Robert Smalls is one Beaufort's greatest native sons.
His story is made more remarkable because he rose, as a headline in The Wall Street Journal noted this week, "from slave to statesman."
Smalls is best known for the great escape 150 years ago this Sunday. Early on May 13, 1862, Smalls piloted a Confederate gunboat away from a Charleston dock, easing past Confederate fortifications in the harbor and on into the teeth of a federal blockade beyond. He risked being blown to bits along with his wife and two children and 13 other enslaved people aboard the CSS Planter.
Almost instantly, a 23-year-old man born in a slave cabin in downtown Beaufort was a national media sensation.
"There was a lot of doubt in the North: Will the enslaved person fight for freedom?" said state historian Walter Edgar. "That was proven at Battery Wagner, but it was first proven by Robert Smalls."
Smalls was one of the greatest Civil War heroes Beaufort produced, said Beaufort County historian Larry Rowland. Beyond the great escape, Smalls fought in 17 battles under fire in Lowcountry waters, at one time coming face-to-face with a 10-inch Confederate cannon.
"He was afraid of nobody," Rowland said.
On Wednesday night, the Lowcountry Civil War Roundtable in Bluffton heard about Smalls and the Planter from Dennis Cannady of Beaufort, who pours his knowledge into precise models of the 147-foot steamship.
Charleston will host a Robert Smalls Commemorative Weekend on Saturday and Sunday. A new interpretive sign will be dedicated in the Waterfront Park and a historical marker will go up on Bay Street. Cannady will do his show, and Stephen Wise of Beaufort, curator of history at the Parris Island Museum, will be on a panel discussing the Smalls legacy.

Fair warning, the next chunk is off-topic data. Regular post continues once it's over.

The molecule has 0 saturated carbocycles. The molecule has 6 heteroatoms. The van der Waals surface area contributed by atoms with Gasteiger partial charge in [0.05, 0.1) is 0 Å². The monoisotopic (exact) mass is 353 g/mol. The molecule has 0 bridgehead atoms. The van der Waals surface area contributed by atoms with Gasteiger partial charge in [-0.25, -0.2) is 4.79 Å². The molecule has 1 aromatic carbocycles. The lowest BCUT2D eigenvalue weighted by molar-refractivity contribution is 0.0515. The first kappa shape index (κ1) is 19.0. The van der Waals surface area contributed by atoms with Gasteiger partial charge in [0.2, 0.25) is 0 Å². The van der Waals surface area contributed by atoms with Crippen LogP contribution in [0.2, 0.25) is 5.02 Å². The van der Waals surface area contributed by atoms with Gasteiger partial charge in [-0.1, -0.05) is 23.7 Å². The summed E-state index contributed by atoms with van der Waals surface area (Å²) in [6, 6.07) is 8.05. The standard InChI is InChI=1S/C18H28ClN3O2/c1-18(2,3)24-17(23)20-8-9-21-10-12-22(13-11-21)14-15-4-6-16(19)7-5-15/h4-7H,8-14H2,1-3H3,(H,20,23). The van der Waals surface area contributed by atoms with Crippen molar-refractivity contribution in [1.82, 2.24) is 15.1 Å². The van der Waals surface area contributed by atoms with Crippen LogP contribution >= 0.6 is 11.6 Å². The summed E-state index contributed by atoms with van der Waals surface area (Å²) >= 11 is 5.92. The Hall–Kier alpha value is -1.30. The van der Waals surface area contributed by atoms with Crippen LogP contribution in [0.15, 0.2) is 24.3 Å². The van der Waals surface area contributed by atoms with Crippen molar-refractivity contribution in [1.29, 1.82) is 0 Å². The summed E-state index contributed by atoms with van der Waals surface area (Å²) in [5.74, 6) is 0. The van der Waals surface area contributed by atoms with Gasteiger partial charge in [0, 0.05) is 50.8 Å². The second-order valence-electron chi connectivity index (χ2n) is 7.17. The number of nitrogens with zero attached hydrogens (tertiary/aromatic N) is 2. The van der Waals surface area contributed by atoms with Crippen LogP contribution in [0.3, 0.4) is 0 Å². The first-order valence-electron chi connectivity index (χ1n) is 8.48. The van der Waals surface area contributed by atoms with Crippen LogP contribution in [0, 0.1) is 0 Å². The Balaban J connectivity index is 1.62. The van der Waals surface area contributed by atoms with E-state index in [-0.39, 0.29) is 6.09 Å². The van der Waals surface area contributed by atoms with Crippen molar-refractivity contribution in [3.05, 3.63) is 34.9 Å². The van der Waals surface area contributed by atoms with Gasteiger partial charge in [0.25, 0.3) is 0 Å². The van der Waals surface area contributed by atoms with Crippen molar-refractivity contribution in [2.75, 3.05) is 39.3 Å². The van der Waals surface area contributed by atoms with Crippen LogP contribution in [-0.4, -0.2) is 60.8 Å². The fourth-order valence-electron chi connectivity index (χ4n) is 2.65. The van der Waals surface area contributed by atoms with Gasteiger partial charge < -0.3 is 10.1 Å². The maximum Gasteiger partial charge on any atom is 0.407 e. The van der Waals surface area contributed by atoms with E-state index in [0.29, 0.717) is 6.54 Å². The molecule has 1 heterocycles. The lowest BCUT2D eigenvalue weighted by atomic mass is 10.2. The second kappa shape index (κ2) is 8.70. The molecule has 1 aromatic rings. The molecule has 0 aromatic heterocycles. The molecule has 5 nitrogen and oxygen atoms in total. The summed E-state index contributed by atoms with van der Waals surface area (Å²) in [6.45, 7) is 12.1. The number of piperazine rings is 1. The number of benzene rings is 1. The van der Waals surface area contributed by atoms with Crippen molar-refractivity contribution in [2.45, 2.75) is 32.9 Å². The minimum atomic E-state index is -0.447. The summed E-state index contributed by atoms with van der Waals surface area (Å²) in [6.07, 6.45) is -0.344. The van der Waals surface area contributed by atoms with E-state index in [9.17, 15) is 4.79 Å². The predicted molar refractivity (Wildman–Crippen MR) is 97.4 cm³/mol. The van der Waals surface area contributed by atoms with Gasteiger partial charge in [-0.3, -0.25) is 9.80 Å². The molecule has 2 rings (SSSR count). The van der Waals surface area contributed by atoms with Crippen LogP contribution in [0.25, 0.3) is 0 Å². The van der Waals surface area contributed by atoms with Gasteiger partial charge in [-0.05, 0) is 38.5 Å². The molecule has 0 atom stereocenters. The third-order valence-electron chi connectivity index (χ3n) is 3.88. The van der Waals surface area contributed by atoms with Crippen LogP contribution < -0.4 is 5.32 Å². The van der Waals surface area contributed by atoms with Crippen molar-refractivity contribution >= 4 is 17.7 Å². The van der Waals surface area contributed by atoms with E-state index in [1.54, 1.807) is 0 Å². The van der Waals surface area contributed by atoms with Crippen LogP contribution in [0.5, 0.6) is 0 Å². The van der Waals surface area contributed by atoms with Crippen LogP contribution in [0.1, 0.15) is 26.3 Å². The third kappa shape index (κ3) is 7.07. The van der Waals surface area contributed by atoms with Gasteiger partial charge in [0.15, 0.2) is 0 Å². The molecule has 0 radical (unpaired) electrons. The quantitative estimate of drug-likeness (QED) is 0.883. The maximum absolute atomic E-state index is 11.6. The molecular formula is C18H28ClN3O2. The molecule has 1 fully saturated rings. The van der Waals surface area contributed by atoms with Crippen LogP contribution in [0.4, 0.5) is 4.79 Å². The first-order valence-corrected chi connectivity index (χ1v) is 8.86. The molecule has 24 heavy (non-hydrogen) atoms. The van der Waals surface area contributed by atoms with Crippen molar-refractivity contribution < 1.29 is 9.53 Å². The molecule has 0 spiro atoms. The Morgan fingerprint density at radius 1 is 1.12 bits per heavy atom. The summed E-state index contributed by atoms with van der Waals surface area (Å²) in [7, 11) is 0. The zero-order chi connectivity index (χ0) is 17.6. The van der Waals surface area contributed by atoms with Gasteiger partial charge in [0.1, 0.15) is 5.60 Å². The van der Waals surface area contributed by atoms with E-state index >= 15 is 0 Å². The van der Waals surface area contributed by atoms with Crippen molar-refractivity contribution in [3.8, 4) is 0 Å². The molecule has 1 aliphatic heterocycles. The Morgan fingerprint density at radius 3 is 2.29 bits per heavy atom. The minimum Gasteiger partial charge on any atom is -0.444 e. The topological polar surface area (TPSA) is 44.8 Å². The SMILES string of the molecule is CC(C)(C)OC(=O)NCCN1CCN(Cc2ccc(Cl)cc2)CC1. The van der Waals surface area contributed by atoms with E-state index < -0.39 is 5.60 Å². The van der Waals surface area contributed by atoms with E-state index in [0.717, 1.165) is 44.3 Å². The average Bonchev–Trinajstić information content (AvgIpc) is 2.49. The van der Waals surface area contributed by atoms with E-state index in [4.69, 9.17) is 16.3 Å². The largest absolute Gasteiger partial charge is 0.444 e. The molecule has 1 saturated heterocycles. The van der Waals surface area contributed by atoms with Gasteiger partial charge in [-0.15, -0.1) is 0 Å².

Charleston is right to celebrate the life of Smalls. But Smalls is quintessentially Beaufort. We should never let the world forget it.
Smalls was born here and died here. He served his county in the state legislature and in Congress. Through the state Constitutional Convention of 1868 and later in Congress, Smalls became the father of public education in South Carolina. He raised money in Philadelphia for the first public school for blacks in Beaufort. In 1919, four years after his death, the first African-American high school in Beaufort was named for him.
It was Smalls who pushed through the first federal acquisition of land on Parris Island so it could become today's Marine Corps Recruit Depot. He pushed for the U.S. Army to enlist black troops in the Civil War, which took place first on Hilton Head Island. That gave blacks income to buy land. And it left behind service records important to African-American families tracing their lineage today.
One of Beaufort's greatest native sons remains more than an inspiring piece of history. Robert Smalls' legacy is as real as a paycheck and as promising as this spring's diplomas.